Pokemon GO catches attention of students, community


Jackson Barton

Pokemon GO players plan trips downtown to catch pocket monsters and battle other trainers. “There were groups of fifty people at each intersection at 3 a.m. after the bars let out,” Frager said.


Over the summer, the nation was suddenly engulfed by the largest “Pokémania” since 1999. The international phenomena to “catch ‘em all” reached students and teachers alike.

“Pokémon GO”, an augmented reality GPS-based game, has captured the hearts of both dedicated Pokémon fans and casual players across the world. Though the app was only available in the United States at its release on July 6, as of August 30, servers are operational in 72 countries and in every continent besides Africa and Antarctica.

Photography teacher Sarah Podrasky used the app to bond with members of her family.

“I mainly started playing [Pokémon GO] because my niece…loves playing it. It’s another way to hang out with her,” Podrasky said. “She was playing it all the time, so I thought I might as well try it out. We would be downtown looking at art, and then we would also catch some Pokémon.”

Senior Lane Weis found the game easy to get into, but it also compelled him to connect with other people playing the app.

“It requires a lot of communication between players,” Weis said. “It doesn’t require any information about Pokémon… it’s pretty easy to get into… A lot of the game’s mechanics aren’t explained right away, so you get them from hearing about it from other people, which makes it more of a cooperative thing, and that’s part of why it got popular…”

Weis played the game long enough to reach level 12 and is a member of team Mystic.

In “Pokémon GO”, once a player reaches level 5, they have the ability to join one of three teams. A player can choose whichever team they want, but tend to pick the faction that their friends are members of. The Free Press twitter ran a poll asking students which team they had joined.









The results of the poll were strikingly similar to the results from a poll done by the official Pokémon twitter account.










Players now look at Lawrence with a new perspective. Downtown is commonly accepted as the best place to stock up on items and “Pokeballs”, while KU campus is the prime location for intense gym battles. On Massachusetts street, the rush to be the very best has given new opportunities to local businesses. Particularly the Mana Bar, an exotic tea and drink shop which promises “a unique experience of Asia and the South Pacific”, according to the store’s website.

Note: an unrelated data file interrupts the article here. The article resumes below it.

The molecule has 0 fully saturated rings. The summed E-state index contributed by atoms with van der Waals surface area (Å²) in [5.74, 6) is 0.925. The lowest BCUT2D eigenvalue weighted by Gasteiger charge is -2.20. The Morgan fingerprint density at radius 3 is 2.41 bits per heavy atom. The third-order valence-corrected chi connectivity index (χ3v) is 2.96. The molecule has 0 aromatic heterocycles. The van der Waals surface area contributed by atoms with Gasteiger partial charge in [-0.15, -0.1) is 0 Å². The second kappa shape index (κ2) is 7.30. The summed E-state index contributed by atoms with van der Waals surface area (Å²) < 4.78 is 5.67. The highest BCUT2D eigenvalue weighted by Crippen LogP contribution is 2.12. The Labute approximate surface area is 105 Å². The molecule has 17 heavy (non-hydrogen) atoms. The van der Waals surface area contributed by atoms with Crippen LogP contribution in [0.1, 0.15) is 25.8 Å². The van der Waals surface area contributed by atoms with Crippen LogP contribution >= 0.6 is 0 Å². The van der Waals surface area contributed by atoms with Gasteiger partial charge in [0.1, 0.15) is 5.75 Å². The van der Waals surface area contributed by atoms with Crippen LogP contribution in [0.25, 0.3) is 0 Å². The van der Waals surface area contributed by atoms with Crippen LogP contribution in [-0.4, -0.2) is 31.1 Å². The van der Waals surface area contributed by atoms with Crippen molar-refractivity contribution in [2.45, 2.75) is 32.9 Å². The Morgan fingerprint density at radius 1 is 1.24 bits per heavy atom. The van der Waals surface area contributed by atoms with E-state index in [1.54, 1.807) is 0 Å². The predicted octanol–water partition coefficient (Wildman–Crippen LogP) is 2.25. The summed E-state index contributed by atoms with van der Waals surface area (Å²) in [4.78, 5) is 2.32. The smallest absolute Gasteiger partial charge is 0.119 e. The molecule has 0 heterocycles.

The Mana Bar’s general manager, Charles Frager, described what it was like Downtown after the game’s launch.

“It was astounding … it really showed me how much of a phenomena this is, and will be.””

— Charles Frager

“[It was] an explosion,” Frager said. “There were groups of fifty people at each intersection at 3 a.m. after the bars let out, which is usually when downtown becomes a ghost town.”

The Mana Bar has its own “Pokéstop” (a waypoint used to obtain items), and offers refreshments as well as free Pokémon “lures” for any player who was looking to escape the summer heat during the game’s peak popularity.



During the first week of the app’s release, the Mana Bar announced on Facebook that they would be consistently placing lures on their Pokéstop for the next several days. Frager recalled what happened on the first day of the event.

Charles Frager checked on his Pokemon while he managed at the Mana Bar. Frager stated that every employee at the Mana Bar who has a smartphone plays Pokemon GO.
Jackson Barton
Charles Frager checked on his Pokemon while he managed at the Mana Bar. Frager stated that every employee at the Mana Bar who owns a smartphone played Pokemon GO.

“As soon as I dropped that first lure, we had a group of fifty people out front,” Frager said. “Every single spot in the lobby was full. We legally couldn’t allow anyone else inside … it was astounding … it really showed me how much of a phenomena this is, and will be.”

Frager also emphasized how the game never created conflict between strangers playing the game, despite the game splitting players into three distinct teams.

“I’ve never seen anybody get into a fight over [“Pokémon GO”], I’ve never seen anybody get into the normal screaming contests when someone has a difference in team” Frager said. “It’s been such a uniformly respectful group, from people who, maybe in a different context, may not have been.”

Frager explained that the game correlates with the Mana Bar’s philosophy.

“It’s a good combination of the social, the digital and then also the healthful,” Frager said. “That’s really something that this whole business is entirely geared around: healthful living, healthier alternatives or things to maintain bodily health, and in “Pokémon GO”, you’re getting cardio the entire time you’re playing.”

Podrasky agreed that the game can make exercise exciting.

“It’s good for students–and everybody really–to get some exercise,” Podrasky said. “It’s a fun thing to do while you’re out and about. To be able to catch new characters and then meet new people.”

Though the game was a smash hit over the summer, Weis believes many players have left the game, but a dedicated user base will remain.

“I feel like a lot of people aren’t really playing it. The massive popularity of the first couple of weeks has ended. I still think there’s going to be a dedicated user base. I’ll probably start playing it every once and awhile. I’m sure a lot of other students will do the same.”